We provide a free service for booking pre-trip accommodation and airport transfers. Just contact us to request the accommodation / transfer required. We will require your flight number, arrival time, and arrival date so please ensure this information is forwarded to us as soon as you have booked your flight. Please book this service as soon as you have booked your flight and no later than 6 weeks prior to departure, after which a late booking fee will apply. If you have booked through a travel agent, please contact your agent to request pre-trip accommodation and airport transfers.

If you are arriving early in the morning and you would like to check in immediately, you may have to reserve your room for the previous night to ensure direct check in, otherwise you may have to wait until normal check in times (usually 1pm to 2pm).


Airport Transfers are not included between Kilimanjaro International airport and Moshi but can be added to your booking on request provided you request these via the UK office at least four weeks before your departure). 

If you book an airport transfer, then on arrival at Kilimanjaro airport, you will be met by a representative holding an Oasis Overland sign or with your name displayed. The representative will be waiting for you in the arrivals hall and then transfer you to the hotel.

Day 1 of your trip is an arrivals day, there will be a pre-departure meeting in the starting hotel this afternoon / evening. There will be a notice in reception advising the exact time and here you will be briefed on the day to day running of your climb. You will need to have a photocopy of your passport information pageinsurance policy details with policy number and confirmation that the duration will cover you for the entire trip and a 24-hour emergency assistance telephone number. It is essential that you attend this meeting - please let the UK office or your tour leader know if you are unable to do so.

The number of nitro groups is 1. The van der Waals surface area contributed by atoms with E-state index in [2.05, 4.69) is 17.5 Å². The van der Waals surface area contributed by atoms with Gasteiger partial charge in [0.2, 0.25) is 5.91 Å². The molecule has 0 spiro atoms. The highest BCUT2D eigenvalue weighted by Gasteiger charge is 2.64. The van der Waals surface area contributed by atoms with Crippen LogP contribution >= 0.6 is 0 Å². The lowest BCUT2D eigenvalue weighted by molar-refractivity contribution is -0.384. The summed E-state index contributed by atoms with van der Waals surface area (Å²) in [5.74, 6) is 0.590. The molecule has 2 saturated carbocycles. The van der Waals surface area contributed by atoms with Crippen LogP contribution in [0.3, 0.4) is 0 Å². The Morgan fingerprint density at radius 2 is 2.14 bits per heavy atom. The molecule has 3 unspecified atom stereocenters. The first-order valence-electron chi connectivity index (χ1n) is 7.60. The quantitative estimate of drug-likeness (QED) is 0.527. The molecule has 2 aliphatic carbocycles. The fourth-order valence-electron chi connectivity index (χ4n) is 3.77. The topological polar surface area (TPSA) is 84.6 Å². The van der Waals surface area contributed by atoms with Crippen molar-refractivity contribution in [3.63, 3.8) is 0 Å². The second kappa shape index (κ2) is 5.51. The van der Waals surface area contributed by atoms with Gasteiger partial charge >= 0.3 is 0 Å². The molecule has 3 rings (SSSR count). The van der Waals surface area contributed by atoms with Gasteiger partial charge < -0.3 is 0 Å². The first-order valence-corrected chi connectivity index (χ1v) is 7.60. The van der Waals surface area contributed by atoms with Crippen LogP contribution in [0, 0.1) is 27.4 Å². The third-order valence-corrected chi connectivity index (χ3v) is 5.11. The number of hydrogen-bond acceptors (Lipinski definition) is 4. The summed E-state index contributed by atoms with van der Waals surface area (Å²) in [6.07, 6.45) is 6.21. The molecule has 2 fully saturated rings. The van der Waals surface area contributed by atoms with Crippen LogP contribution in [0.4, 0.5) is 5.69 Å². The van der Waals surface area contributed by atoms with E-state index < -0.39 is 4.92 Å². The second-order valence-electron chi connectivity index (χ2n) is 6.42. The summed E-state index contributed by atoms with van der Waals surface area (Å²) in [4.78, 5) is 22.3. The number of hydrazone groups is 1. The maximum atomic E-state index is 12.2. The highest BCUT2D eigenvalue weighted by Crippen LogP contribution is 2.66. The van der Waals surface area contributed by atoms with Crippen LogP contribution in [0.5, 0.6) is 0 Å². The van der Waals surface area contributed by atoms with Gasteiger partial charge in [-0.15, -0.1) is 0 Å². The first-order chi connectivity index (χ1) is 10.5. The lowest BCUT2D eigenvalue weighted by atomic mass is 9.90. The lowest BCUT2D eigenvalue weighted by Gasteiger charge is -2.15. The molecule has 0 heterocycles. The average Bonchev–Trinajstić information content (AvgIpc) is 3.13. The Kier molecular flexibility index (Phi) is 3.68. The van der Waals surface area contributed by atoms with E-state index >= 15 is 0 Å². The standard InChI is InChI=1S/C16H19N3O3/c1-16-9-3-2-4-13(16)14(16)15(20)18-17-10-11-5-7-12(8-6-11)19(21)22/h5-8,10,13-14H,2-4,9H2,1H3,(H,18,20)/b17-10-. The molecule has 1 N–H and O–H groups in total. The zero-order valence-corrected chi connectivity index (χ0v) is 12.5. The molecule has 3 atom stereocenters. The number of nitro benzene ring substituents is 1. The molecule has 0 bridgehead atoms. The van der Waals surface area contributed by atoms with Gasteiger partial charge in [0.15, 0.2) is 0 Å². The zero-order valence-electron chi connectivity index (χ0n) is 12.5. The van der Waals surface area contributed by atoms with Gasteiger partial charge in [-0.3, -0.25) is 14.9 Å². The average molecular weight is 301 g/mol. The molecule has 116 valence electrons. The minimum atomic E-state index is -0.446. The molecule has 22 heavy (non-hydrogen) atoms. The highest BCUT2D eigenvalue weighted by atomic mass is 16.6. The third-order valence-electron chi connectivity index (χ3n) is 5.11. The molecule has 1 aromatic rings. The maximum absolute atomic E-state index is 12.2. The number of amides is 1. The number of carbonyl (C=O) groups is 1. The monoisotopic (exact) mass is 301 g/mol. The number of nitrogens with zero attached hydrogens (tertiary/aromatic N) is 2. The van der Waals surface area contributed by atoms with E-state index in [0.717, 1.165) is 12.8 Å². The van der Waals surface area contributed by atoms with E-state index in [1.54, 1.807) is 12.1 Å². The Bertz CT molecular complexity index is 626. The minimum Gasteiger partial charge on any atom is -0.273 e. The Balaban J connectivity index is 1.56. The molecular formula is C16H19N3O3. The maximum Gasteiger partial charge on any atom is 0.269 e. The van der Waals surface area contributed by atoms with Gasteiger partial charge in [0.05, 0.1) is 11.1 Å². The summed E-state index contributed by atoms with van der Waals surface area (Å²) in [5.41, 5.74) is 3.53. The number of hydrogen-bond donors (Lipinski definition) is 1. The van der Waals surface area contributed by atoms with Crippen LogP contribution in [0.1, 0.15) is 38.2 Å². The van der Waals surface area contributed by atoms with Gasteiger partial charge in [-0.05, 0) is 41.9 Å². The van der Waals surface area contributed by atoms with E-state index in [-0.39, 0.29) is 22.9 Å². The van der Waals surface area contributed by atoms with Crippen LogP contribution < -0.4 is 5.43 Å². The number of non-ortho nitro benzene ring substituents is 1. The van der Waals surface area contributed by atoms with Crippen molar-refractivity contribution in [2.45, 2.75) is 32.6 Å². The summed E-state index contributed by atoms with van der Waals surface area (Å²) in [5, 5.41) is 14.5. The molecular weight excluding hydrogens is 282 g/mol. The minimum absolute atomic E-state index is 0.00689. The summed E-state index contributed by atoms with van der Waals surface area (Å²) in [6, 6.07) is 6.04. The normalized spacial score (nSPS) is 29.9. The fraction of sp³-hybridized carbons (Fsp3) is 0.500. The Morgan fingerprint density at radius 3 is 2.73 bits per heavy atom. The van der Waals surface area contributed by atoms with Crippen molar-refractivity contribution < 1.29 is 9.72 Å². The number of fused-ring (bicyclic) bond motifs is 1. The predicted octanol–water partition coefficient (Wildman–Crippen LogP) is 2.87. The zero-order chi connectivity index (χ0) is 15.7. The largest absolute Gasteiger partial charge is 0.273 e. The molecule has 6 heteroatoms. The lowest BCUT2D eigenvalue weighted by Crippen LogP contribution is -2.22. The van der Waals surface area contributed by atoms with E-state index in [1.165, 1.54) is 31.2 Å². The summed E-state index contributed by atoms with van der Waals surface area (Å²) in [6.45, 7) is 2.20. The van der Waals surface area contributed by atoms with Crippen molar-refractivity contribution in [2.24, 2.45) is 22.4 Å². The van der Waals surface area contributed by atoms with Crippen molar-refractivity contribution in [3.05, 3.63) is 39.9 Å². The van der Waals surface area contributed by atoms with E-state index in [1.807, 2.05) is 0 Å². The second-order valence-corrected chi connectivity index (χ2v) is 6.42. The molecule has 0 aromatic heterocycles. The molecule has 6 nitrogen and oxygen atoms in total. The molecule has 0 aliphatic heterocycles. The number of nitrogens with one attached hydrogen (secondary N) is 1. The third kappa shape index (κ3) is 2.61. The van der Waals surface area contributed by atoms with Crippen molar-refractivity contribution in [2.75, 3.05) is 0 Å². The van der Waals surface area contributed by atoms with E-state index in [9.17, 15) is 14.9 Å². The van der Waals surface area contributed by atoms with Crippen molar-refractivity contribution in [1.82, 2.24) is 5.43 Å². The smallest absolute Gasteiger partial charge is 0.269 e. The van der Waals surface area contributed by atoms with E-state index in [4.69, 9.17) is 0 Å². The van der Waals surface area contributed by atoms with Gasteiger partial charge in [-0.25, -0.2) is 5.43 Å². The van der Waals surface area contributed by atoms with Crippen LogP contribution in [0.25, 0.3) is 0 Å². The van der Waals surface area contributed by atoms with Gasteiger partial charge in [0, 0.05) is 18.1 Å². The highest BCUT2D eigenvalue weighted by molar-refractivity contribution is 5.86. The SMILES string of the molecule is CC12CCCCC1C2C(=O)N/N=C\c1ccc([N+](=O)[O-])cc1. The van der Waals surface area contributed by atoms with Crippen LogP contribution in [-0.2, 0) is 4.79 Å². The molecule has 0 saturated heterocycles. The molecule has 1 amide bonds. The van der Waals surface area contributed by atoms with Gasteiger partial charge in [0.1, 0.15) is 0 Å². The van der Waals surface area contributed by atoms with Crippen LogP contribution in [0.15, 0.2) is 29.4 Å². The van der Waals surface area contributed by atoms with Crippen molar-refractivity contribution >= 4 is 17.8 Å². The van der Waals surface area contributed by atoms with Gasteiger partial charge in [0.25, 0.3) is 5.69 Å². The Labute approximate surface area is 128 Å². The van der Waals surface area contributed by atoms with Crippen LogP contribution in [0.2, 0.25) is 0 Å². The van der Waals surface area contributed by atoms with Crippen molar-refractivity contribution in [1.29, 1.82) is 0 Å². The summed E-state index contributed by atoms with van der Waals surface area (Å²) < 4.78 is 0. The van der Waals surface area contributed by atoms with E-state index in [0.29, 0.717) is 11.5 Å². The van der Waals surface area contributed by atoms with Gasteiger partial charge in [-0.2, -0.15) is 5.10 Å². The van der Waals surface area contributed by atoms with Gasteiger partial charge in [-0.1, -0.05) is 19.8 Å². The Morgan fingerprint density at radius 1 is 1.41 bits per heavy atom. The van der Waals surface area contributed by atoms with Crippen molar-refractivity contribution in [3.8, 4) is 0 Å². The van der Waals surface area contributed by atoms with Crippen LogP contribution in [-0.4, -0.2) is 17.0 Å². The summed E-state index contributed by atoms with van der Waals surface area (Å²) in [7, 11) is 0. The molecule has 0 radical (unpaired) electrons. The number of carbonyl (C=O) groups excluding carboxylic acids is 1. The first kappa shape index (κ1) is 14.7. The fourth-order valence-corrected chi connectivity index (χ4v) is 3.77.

Post-trip accommodation & airport transfers can be arranged by emailing your departure flight details to our office at or with your tour leader at your tour briefing on Day 1.

Day 1 in your departure city, is an arrivals day. For your convenience we would advise that you arrive at the latest, on the afternoon of this day. You may wish to allow some extra time to explore your arrival and departure cities.

We recommend allowing an extra day post trip before booking a return flight, just in case of any unexpected delays.

There are many online flight search engines such as or can also be booked direct with airline websites or through travel agencies. Please inform us of your flight details through your online account, as airport transfers can be arranged for various trips.

One way ticket: If you intend to travel on a one way ticket to meet up with one of our trips, without possessing an onward flight ticket - we recommend that you  have a copy of your payment confirmation/receipt (that you will be sent at time of your balance payment) available at immigration to assist easy entry.

Your passport must be valid for at least 6 months AFTER your trip finishes. This is a general requirement for all of the countries we travel to on our trips.

If you have dual nationality you can only use one passport for the entire trip. It is your responsibility to ensure you have all the relevant visas you require.